Friday, September 6, 2013

Can We Charge A Book Tax?

So many times I pay a toll, a tax, a service fee, or some kind of “extra” and I often question why. It seems it’s getting worse. If only books could be sold this way, as some kind of mandatory expenditure, would the industry flourish.

On a recent hotel stay in Toronto I recall paying a local tax, a provincial or federal tax, some energy use fee, and some other baloney charge. The hotel also charged a parking fee. What’s next? A cost to take a shower, turn on a light, or go to the toilet?

When I bought tickets to a baseball game online, I paid a “service fee,” a “handling fee,” and a “shipping fee.” However, I used a computer without talking to a customer service rep and I printed my tickets out from my computer. What a joke.

There’s just no honesty to all of these charges. They are mere excuses or attempts to legitimize their successful attempt to hose consumers. The business gets to advertise a lower, draw-you-in price and then hit you with taxes, fees, and charges that become so exorbitant and abusive.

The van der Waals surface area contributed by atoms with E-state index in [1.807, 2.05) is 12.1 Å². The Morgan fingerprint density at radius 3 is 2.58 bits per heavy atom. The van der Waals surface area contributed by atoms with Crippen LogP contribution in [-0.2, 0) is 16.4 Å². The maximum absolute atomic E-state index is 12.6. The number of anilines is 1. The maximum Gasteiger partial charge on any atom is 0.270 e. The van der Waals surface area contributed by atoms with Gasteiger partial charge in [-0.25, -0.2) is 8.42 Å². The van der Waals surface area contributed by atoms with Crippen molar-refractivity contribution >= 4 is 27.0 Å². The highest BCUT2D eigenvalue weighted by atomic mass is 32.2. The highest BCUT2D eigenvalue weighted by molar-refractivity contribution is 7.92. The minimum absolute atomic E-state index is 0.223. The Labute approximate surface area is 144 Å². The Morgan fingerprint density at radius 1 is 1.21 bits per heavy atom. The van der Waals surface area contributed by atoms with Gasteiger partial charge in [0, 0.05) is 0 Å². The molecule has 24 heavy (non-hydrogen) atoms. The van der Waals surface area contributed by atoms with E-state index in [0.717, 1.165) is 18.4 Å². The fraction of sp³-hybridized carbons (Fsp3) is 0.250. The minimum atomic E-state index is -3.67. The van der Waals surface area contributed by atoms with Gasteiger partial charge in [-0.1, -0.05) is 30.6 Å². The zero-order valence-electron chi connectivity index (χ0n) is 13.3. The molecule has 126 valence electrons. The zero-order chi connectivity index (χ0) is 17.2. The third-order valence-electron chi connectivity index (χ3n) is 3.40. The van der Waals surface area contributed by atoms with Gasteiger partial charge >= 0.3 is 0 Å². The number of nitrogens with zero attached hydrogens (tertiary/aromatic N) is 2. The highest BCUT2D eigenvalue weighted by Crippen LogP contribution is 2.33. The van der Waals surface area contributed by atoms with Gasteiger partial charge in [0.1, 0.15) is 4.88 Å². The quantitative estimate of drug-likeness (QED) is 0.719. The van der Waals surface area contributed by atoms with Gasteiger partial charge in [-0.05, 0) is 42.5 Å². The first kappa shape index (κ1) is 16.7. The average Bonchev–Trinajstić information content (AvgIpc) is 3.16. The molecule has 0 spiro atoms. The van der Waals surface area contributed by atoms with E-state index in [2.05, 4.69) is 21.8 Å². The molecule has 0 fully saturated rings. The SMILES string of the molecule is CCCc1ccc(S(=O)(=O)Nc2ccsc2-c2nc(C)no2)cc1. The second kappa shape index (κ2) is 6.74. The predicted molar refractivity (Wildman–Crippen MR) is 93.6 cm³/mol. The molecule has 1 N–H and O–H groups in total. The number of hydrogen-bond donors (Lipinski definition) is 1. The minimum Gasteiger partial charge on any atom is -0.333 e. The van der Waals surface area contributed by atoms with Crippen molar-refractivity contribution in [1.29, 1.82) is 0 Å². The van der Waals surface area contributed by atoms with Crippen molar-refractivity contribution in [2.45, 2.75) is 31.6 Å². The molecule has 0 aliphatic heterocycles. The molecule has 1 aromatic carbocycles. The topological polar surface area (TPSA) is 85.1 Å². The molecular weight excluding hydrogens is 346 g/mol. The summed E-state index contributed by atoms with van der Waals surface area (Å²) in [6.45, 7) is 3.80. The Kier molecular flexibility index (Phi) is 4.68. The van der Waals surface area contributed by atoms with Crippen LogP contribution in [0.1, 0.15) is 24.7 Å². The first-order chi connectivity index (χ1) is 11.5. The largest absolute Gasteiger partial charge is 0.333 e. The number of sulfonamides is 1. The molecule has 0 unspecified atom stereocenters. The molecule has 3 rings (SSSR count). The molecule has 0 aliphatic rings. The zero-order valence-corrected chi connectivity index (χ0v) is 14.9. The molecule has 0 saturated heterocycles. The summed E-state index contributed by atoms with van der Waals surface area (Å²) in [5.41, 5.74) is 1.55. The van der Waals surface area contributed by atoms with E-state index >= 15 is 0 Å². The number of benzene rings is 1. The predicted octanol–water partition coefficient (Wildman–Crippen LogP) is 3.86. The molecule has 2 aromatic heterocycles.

Though I abhor the process, maybe we should sell books this way.

The cover price might seem appealing but once your are lured in, why not have the consumer pay add-on fees such as a “paper surcharge” or a “digital device tax?”

Or even better, maybe the purchase of a book can be the add-on tax or fee that people pay for something else that they’ve purchased. For instance, for every movie ticket that you buy, there’s a $12.99 surcharge that gets you a trade paperback book. Or, the next time you shop online for a washing machine you automatically pay $1.99 for an e-book tax.

To encourage literacy and more book sales, we should tax people when they take anti-book actions. It’s like paying a sin tax, only one pays for not buying a book.

Basically, every man, woman, and child needs to spend $100 a year on some form of book, and we’d have a healthy $31 billion industry. One way or another, society’s entrepreneurs or governments will figure out how to generate revenue to support the publishing world.

Have you paid your reading surcharge today? Get in line.

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Brian Feinblum’s views, opinions, and ideas expressed in this blog are his alone and not that of his employer, the nation’s largest book promoter. You can follow him on Twitter @theprexpert and email him at He feels more important when discussed in the third-person. This is copyrighted by BookMarketingBuzzBlog © 2013

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